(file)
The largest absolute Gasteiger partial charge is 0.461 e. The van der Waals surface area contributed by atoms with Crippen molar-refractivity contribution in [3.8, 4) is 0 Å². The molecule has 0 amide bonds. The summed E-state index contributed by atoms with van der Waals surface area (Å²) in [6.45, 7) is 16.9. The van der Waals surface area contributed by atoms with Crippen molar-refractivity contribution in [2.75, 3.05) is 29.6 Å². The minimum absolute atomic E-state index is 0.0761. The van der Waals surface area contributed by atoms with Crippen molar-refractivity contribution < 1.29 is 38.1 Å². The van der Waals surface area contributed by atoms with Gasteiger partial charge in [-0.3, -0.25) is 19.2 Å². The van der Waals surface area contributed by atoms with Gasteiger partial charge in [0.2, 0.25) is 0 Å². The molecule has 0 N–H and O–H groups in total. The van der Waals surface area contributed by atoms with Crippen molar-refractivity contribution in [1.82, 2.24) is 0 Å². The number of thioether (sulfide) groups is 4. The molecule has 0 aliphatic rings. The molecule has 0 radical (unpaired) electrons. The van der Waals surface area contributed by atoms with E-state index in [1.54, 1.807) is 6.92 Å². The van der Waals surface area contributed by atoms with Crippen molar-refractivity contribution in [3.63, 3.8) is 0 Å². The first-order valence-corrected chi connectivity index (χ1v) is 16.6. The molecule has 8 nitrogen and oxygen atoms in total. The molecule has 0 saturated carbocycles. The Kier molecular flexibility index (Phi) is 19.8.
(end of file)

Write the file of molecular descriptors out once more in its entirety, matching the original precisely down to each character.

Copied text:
The largest absolute Gasteiger partial charge is 0.461 e. The van der Waals surface area contributed by atoms with Crippen molar-refractivity contribution in [3.8, 4) is 0 Å². The molecule has 0 amide bonds. The summed E-state index contributed by atoms with van der Waals surface area (Å²) in [6.45, 7) is 16.9. The van der Waals surface area contributed by atoms with Crippen molar-refractivity contribution in [2.75, 3.05) is 29.6 Å². The minimum absolute atomic E-state index is 0.0761. The van der Waals surface area contributed by atoms with Crippen molar-refractivity contribution < 1.29 is 38.1 Å². The van der Waals surface area contributed by atoms with Gasteiger partial charge in [-0.3, -0.25) is 19.2 Å². The van der Waals surface area contributed by atoms with Gasteiger partial charge in [0.2, 0.25) is 0 Å². The molecule has 0 N–H and O–H groups in total. The van der Waals surface area contributed by atoms with Crippen molar-refractivity contribution in [1.82, 2.24) is 0 Å². The number of thioether (sulfide) groups is 4. The molecule has 0 aliphatic rings. The molecule has 0 radical (unpaired) electrons. The van der Waals surface area contributed by atoms with E-state index in [1.54, 1.807) is 6.92 Å². The van der Waals surface area contributed by atoms with Crippen molar-refractivity contribution in [3.63, 3.8) is 0 Å². The first-order valence-corrected chi connectivity index (χ1v) is 16.6. The molecule has 8 nitrogen and oxygen atoms in total. The molecule has 0 saturated carbocycles. The Kier molecular flexibility index (Phi) is 19.8.